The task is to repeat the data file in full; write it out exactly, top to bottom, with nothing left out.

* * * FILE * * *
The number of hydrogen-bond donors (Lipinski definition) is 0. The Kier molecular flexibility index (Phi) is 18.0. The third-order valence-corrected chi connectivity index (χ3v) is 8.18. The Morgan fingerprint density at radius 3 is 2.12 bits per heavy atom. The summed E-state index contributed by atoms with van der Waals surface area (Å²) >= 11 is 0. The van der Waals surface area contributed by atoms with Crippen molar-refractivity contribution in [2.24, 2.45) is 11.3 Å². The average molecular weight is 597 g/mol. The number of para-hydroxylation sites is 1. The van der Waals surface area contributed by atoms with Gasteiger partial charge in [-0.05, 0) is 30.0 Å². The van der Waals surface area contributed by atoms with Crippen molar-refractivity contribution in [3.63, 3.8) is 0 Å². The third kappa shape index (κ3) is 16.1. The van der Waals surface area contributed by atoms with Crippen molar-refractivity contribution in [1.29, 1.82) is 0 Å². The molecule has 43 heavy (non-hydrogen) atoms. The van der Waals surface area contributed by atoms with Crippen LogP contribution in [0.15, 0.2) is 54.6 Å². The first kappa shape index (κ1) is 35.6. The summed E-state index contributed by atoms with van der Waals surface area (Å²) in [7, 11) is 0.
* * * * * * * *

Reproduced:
The number of hydrogen-bond donors (Lipinski definition) is 0. The Kier molecular flexibility index (Phi) is 18.0. The third-order valence-corrected chi connectivity index (χ3v) is 8.18. The Morgan fingerprint density at radius 3 is 2.12 bits per heavy atom. The summed E-state index contributed by atoms with van der Waals surface area (Å²) >= 11 is 0. The van der Waals surface area contributed by atoms with Crippen molar-refractivity contribution in [2.24, 2.45) is 11.3 Å². The average molecular weight is 597 g/mol. The number of para-hydroxylation sites is 1. The van der Waals surface area contributed by atoms with Gasteiger partial charge in [-0.05, 0) is 30.0 Å². The van der Waals surface area contributed by atoms with Crippen molar-refractivity contribution in [3.63, 3.8) is 0 Å². The third kappa shape index (κ3) is 16.1. The van der Waals surface area contributed by atoms with Crippen molar-refractivity contribution in [1.29, 1.82) is 0 Å². The molecule has 43 heavy (non-hydrogen) atoms. The van der Waals surface area contributed by atoms with Crippen LogP contribution in [0.15, 0.2) is 54.6 Å². The first kappa shape index (κ1) is 35.6. The summed E-state index contributed by atoms with van der Waals surface area (Å²) in [7, 11) is 0.